“It’s good for stress relief,” says one red-haired girl. “It gets our creative juices flowing so we can be like a kid.”

“It helps you build character traits–so you can stay out of here,” adds a guy.

“Here” is the Washtenaw County Youth Center, aka “juvenile detention.” And “it” refers to the Youth Arts Alliance, which runs weekly ninety-minute workshops in visual arts, theater, and creative writing for incarcerated kids age eleven to seventeen.

U-M social work grad Heather Wilson stumbled into what became a passion. As an undergrad at EMU, she piloted a graphic novel workshop at Ozone House, then was hired by the U-M Prison Creative Arts Project to provide arts workshops in juvenile centers around the state. There, she says, “I kept hearing the same messages from those incarcerated: ‘If I had this opportunity sooner, would my path be different?'”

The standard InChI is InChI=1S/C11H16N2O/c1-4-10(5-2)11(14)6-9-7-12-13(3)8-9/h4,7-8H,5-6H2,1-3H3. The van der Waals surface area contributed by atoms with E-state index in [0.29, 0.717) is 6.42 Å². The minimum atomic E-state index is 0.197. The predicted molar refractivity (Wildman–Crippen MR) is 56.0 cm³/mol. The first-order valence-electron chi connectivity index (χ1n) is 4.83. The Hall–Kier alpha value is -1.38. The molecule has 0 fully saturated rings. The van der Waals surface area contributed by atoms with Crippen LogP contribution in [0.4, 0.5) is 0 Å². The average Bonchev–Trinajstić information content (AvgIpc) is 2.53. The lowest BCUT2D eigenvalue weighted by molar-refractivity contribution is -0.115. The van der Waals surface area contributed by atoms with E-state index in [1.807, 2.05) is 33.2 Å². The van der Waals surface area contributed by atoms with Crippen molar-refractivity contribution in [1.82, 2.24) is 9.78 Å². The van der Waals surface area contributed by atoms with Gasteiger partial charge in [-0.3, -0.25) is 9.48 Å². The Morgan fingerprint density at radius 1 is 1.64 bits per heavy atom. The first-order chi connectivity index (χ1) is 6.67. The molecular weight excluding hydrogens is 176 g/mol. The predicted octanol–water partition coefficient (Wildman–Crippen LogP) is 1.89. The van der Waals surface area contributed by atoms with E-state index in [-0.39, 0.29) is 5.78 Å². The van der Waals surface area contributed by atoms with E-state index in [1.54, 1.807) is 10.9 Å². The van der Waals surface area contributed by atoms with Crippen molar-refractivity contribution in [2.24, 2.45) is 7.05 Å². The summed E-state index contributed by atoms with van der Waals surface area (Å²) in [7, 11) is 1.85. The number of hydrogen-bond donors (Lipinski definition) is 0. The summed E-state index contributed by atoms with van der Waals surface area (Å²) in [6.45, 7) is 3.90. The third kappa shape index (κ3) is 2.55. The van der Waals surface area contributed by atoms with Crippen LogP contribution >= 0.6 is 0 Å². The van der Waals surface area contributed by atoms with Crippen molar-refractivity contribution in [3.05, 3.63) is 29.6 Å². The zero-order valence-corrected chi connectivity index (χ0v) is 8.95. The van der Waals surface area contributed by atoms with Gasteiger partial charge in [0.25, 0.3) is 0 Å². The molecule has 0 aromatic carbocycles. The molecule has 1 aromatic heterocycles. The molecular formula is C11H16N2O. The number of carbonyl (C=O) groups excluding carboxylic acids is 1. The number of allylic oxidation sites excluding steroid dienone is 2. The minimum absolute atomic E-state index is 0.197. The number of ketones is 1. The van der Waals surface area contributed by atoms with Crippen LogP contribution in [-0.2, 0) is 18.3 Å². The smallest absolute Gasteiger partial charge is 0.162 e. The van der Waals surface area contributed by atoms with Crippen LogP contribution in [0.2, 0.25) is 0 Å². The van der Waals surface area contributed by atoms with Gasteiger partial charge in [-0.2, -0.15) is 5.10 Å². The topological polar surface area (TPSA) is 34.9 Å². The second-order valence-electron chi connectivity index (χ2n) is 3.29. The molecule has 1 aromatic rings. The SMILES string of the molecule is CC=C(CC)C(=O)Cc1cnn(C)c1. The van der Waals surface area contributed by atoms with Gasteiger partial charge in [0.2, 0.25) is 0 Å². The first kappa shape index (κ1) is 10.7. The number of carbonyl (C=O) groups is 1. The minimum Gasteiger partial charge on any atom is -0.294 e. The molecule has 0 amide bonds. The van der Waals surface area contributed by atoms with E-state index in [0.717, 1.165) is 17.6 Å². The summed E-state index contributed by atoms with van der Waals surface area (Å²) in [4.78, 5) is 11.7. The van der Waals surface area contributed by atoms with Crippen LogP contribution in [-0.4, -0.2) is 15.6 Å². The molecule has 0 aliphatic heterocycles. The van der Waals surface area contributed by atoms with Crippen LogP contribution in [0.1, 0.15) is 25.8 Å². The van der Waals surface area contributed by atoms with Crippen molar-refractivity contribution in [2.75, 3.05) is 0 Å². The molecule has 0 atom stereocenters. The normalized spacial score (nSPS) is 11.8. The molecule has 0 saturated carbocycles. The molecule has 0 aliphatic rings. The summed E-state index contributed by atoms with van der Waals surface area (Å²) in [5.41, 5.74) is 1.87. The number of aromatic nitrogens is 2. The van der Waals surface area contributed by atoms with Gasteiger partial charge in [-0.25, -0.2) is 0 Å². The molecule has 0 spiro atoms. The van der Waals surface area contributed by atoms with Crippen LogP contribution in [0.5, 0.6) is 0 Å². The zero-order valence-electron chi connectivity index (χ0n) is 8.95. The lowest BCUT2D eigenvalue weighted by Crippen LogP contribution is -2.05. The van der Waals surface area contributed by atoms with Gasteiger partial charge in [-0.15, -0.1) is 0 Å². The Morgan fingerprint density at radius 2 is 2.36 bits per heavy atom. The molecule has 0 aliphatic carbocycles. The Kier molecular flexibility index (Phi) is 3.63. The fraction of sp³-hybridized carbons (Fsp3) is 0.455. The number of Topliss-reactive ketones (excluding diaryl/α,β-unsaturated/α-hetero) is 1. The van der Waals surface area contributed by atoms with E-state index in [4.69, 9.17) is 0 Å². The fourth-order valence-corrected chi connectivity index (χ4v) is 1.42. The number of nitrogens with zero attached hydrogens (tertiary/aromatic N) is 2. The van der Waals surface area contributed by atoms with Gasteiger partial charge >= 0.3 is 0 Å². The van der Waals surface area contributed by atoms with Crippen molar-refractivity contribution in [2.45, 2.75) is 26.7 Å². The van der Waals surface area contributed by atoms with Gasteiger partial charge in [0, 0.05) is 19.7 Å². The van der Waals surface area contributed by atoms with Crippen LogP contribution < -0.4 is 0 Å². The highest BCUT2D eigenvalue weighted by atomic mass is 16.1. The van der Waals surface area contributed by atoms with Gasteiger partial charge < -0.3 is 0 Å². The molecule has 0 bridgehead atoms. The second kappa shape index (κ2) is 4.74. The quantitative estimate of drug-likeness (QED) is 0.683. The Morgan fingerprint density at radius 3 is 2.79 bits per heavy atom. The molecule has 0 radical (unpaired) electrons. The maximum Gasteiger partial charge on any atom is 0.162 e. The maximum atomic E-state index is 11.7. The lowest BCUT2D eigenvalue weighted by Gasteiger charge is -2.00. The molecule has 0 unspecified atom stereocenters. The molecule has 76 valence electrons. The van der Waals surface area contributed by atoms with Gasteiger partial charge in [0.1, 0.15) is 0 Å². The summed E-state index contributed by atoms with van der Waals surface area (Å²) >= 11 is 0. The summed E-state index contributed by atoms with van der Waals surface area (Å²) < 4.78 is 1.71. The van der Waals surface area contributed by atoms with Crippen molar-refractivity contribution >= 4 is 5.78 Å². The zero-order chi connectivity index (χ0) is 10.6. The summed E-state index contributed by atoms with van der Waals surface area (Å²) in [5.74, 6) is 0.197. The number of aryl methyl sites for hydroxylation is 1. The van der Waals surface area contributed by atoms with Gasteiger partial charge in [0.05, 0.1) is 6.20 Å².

Impressed by Wilson’s work, Washtenaw County Youth Center director Lisa Greco found funding from Washtenaw, Lenawee, Livingston, and Monroe counties to launch the Alliance two years ago (Jackson County has since joined as well). With just two paid staffers–creative director Brittany Curran is the other–the nonprofit depends on volunteer artists, students, and community members to run the workshops.

Participants are incarcerated for everything from “from shoplifting to drugs, rape, murder, assault, [and] carjacking,” says Greco. “But whatever they did on the outside,” she continues, “all of them participate. It’s part of their programming–and they love it. And it’s perceptible that the kids are calmer.”

Wilson agrees that “because kids are engaged,” there are fewer behavioral incidents during their stay. While the Alliance lacks follow-up data on what happens when the kids are released, anecdotal evidence is encouraging. “We have kids who go home and submit creative writing through our Facebook page,” says Wilson. “We have kids trying out for plays for the first time.”